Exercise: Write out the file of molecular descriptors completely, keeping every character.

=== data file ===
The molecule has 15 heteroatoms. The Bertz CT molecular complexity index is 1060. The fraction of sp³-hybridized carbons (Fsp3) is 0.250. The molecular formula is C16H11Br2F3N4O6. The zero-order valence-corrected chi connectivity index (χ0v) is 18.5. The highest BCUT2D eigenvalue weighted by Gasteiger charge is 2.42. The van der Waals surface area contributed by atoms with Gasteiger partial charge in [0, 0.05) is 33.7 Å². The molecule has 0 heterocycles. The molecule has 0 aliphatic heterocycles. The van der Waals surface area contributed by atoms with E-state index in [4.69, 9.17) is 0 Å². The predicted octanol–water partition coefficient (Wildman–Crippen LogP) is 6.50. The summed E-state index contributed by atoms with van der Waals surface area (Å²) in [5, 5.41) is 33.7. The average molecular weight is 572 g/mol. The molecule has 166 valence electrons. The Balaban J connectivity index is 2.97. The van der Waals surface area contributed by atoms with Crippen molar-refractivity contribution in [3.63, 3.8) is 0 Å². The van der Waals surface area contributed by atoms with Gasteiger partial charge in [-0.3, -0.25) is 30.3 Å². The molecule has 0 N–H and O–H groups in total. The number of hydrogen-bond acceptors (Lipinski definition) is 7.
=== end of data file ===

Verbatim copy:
The molecule has 15 heteroatoms. The Bertz CT molecular complexity index is 1060. The fraction of sp³-hybridized carbons (Fsp3) is 0.250. The molecular formula is C16H11Br2F3N4O6. The zero-order valence-corrected chi connectivity index (χ0v) is 18.5. The highest BCUT2D eigenvalue weighted by Gasteiger charge is 2.42. The van der Waals surface area contributed by atoms with Gasteiger partial charge in [0, 0.05) is 33.7 Å². The molecule has 0 heterocycles. The molecule has 0 aliphatic heterocycles. The van der Waals surface area contributed by atoms with E-state index in [4.69, 9.17) is 0 Å². The predicted octanol–water partition coefficient (Wildman–Crippen LogP) is 6.50. The summed E-state index contributed by atoms with van der Waals surface area (Å²) in [5, 5.41) is 33.7. The average molecular weight is 572 g/mol. The molecule has 166 valence electrons. The Balaban J connectivity index is 2.97. The van der Waals surface area contributed by atoms with Crippen molar-refractivity contribution in [3.63, 3.8) is 0 Å². The van der Waals surface area contributed by atoms with Gasteiger partial charge in [-0.3, -0.25) is 30.3 Å². The molecule has 0 N–H and O–H groups in total. The number of hydrogen-bond acceptors (Lipinski definition) is 7.